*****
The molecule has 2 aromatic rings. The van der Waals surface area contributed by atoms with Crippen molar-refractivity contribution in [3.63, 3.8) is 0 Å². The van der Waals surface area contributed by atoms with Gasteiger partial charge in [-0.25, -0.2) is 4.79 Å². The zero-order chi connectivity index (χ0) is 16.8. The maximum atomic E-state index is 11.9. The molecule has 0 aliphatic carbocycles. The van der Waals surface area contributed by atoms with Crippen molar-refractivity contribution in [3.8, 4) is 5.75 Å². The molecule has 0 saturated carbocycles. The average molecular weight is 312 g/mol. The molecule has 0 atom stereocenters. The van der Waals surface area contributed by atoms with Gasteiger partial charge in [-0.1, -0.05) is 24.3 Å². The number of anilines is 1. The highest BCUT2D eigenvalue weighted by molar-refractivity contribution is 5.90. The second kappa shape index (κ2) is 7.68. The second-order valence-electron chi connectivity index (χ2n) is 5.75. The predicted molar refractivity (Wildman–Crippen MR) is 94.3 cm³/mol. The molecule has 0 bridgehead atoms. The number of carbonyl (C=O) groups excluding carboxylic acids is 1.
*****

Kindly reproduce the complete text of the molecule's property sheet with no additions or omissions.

The molecule has 2 aromatic rings. The van der Waals surface area contributed by atoms with Crippen molar-refractivity contribution in [3.63, 3.8) is 0 Å². The van der Waals surface area contributed by atoms with Gasteiger partial charge in [-0.25, -0.2) is 4.79 Å². The zero-order chi connectivity index (χ0) is 16.8. The maximum atomic E-state index is 11.9. The molecule has 0 aliphatic carbocycles. The van der Waals surface area contributed by atoms with Crippen molar-refractivity contribution in [3.8, 4) is 5.75 Å². The molecule has 0 saturated carbocycles. The average molecular weight is 312 g/mol. The molecule has 0 atom stereocenters. The van der Waals surface area contributed by atoms with Gasteiger partial charge in [-0.1, -0.05) is 24.3 Å². The number of anilines is 1. The highest BCUT2D eigenvalue weighted by molar-refractivity contribution is 5.90. The second kappa shape index (κ2) is 7.68. The second-order valence-electron chi connectivity index (χ2n) is 5.75. The predicted molar refractivity (Wildman–Crippen MR) is 94.3 cm³/mol. The molecule has 0 bridgehead atoms. The number of carbonyl (C=O) groups excluding carboxylic acids is 1.